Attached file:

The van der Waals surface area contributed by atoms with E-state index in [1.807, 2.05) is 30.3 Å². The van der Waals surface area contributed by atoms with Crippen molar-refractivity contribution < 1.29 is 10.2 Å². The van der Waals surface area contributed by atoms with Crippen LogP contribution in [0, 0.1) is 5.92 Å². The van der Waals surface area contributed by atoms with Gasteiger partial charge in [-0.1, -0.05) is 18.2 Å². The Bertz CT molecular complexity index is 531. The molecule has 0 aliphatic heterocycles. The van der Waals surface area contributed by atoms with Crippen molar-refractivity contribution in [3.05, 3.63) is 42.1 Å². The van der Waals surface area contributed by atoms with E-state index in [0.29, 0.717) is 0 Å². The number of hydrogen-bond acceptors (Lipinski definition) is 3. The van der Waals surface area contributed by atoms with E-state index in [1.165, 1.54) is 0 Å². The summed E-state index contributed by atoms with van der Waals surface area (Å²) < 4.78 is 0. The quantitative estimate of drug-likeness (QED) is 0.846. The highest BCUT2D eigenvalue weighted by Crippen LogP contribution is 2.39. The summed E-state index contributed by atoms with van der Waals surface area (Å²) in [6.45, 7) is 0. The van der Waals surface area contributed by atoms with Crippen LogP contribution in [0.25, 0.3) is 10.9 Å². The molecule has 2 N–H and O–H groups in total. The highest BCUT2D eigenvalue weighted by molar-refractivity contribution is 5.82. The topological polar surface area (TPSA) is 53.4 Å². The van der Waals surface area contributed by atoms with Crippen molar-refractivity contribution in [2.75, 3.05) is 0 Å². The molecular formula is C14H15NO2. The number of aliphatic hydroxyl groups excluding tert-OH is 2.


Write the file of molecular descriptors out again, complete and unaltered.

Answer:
The van der Waals surface area contributed by atoms with E-state index in [1.807, 2.05) is 30.3 Å². The van der Waals surface area contributed by atoms with Crippen molar-refractivity contribution < 1.29 is 10.2 Å². The van der Waals surface area contributed by atoms with Crippen LogP contribution in [0, 0.1) is 5.92 Å². The van der Waals surface area contributed by atoms with Gasteiger partial charge in [-0.1, -0.05) is 18.2 Å². The Bertz CT molecular complexity index is 531. The molecule has 0 aliphatic heterocycles. The van der Waals surface area contributed by atoms with Crippen molar-refractivity contribution in [3.05, 3.63) is 42.1 Å². The van der Waals surface area contributed by atoms with E-state index in [0.29, 0.717) is 0 Å². The number of hydrogen-bond acceptors (Lipinski definition) is 3. The van der Waals surface area contributed by atoms with E-state index in [1.165, 1.54) is 0 Å². The summed E-state index contributed by atoms with van der Waals surface area (Å²) < 4.78 is 0. The quantitative estimate of drug-likeness (QED) is 0.846. The highest BCUT2D eigenvalue weighted by Crippen LogP contribution is 2.39. The summed E-state index contributed by atoms with van der Waals surface area (Å²) in [6.45, 7) is 0. The van der Waals surface area contributed by atoms with Crippen LogP contribution in [0.25, 0.3) is 10.9 Å². The molecule has 2 N–H and O–H groups in total. The highest BCUT2D eigenvalue weighted by molar-refractivity contribution is 5.82. The topological polar surface area (TPSA) is 53.4 Å². The van der Waals surface area contributed by atoms with Crippen molar-refractivity contribution in [2.75, 3.05) is 0 Å². The molecular formula is C14H15NO2. The number of aliphatic hydroxyl groups excluding tert-OH is 2.